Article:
2. I've bought a few of those box sets, and while there are some winners, it's disappointing to find not all the books reach the same standards. And it's interesting to learn how the advertising does help make a bestseller.

    Thanks for sharing, Lucy.

    1. I share the same disappointments. :/ One problem of going indie, I guess. There are some gems though! :)

  3. Lucy, thank you for your transparency. I'm sure there are many other authors who have done likewise but perhaps haven't shared it as one of the enablers of their success. There is no harm in paid advertising, hey Google AdWords, has been revolutionary for thousands of small businesses to get their names up on that first page of a Google search.

    I know many authors are fans of FB ads and one FB expert I know says it is really the only these days you can guarantee any post of your is successfully viewed by a large number of people.

    I wonder if you'd have the time to write a post on how you went about it - or is it as simple as clicking on those advertisers and following their instructions?

    1. Hi Ian! I've only dabbled in FaceBook ads a few times. Like you say, it's often the only way posts are viewed by a number of people. I follow a blog post I read about posting ads on FaceBook. I'll share it once I find where I bookmarked the page... Cheers!

    2. All righty! Found the email I'd saved with all these wonderful links. Misty Beller is the lovely lady with all the know how. Find her online and follow her. Seriously. ;)

      Link no 1. Find your target reader:

      Facebook ads demystified. With PICTURES!!

      Hope these help and that I'll see your ads soon. :)

  4. So interesting! Thanks Lucy, this was not something I had heard of. :)

    1. it's one of my pet peeves: Christians don't like to talk about money. Especially money and books. Or money earned from books. :/ One of the reasons I like my agent, Chip MacGregor. He shares the money side of things in the publishing world. :) Glad to share a li'l bit of enlightenment. :)

  5. Lucy, I’m really not sure why you find the idea of paid advertising outrageous? Books are products and book selling is a business. Our recognition of brand names of bestselling products doesn’t happen by accident. Successful businesses invest in advertising as part of their marketing plan.

    Paid advertising gave you an opportunity to reach readers in your target audience. I subscribe to all the emails lists and follow the trends. In recent months, the Bookbub ads in Christian fiction have been dominated by books published by traditional publishers. Eg. Today’s Bookbub Christian fiction deal is for ‘Sincerely Yours’, a 99c ebook deal on a historical romance novella collection published by Revell in 2014. I clicked through to Amazon Australia and the ebook is climbing the lists, currently sitting at #2 on the Christian Fiction bestseller list. #1 is ‘Rooms’ by James Rubart that’s on sale for 99 cents and #3 is ‘An Aussie Summer Christmas’. We released ‘An Aussie Summer Christmas’ in September 2016 and it has stayed on the Amazon Australia bestseller list in Christian fiction/Christian romance for the last 4 months. There are authors who can send out a newsletter for their new release and hit the bestseller lists from their newsletter subscribers buying the ebook.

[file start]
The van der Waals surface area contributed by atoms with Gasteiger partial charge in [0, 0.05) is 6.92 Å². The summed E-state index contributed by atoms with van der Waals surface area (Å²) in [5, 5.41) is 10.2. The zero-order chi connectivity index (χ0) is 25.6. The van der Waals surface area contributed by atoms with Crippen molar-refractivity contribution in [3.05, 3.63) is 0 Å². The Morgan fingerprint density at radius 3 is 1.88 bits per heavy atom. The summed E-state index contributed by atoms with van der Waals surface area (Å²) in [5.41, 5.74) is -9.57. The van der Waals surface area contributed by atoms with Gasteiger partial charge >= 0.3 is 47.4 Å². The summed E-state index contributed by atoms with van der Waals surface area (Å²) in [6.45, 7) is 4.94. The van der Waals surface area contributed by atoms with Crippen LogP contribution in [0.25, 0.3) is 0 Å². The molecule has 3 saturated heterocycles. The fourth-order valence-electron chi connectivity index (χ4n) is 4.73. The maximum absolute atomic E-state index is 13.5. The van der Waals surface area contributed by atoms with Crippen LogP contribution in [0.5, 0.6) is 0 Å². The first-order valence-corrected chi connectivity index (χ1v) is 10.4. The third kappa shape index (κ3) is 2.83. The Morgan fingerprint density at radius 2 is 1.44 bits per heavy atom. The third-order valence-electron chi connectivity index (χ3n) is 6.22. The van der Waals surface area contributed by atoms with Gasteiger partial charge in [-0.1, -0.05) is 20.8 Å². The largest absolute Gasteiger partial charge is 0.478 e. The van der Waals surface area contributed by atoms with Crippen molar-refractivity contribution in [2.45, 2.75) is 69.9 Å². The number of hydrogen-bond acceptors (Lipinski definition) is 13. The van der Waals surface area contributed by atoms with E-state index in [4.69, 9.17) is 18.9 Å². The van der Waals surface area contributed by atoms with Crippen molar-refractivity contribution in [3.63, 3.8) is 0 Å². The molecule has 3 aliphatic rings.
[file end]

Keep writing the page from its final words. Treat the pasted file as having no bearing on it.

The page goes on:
1. Hi Narelle, thanks for stopping by. :)
      I never said I thought paid advertising is outrageous...

      Writing is both an art and a business. I get that. And paid advertising is what gets books in front of new readers. Not all authors know that though. Hence my post. ;)

      Congrats on hitting the bestseller list on Amazon Australia.

    2. other people, mainly readers, may find the idea that the "number one bestseller" they just brought isn't all it's cracked up to be and be feeling a little outraged.
      I was on Amazon earlier today and saw some very jaded and upset reviews on some large box sets for a similar reason.

    3. I have friends who bought print copies of Fifty Shades for $9 or $10 and felt ripped off. I also have friends who thought it was a great book for a great price and deserved to be a bestseller. Who is right and who is wrong? Opinions on books and personal tastes will always vary. When you're paying 5 cents or less per story in a large box set, is it a big deal if you don't enjoy a couple of the stories? You can refund Kindle titles within a certain time period if you're not happy with your purchase.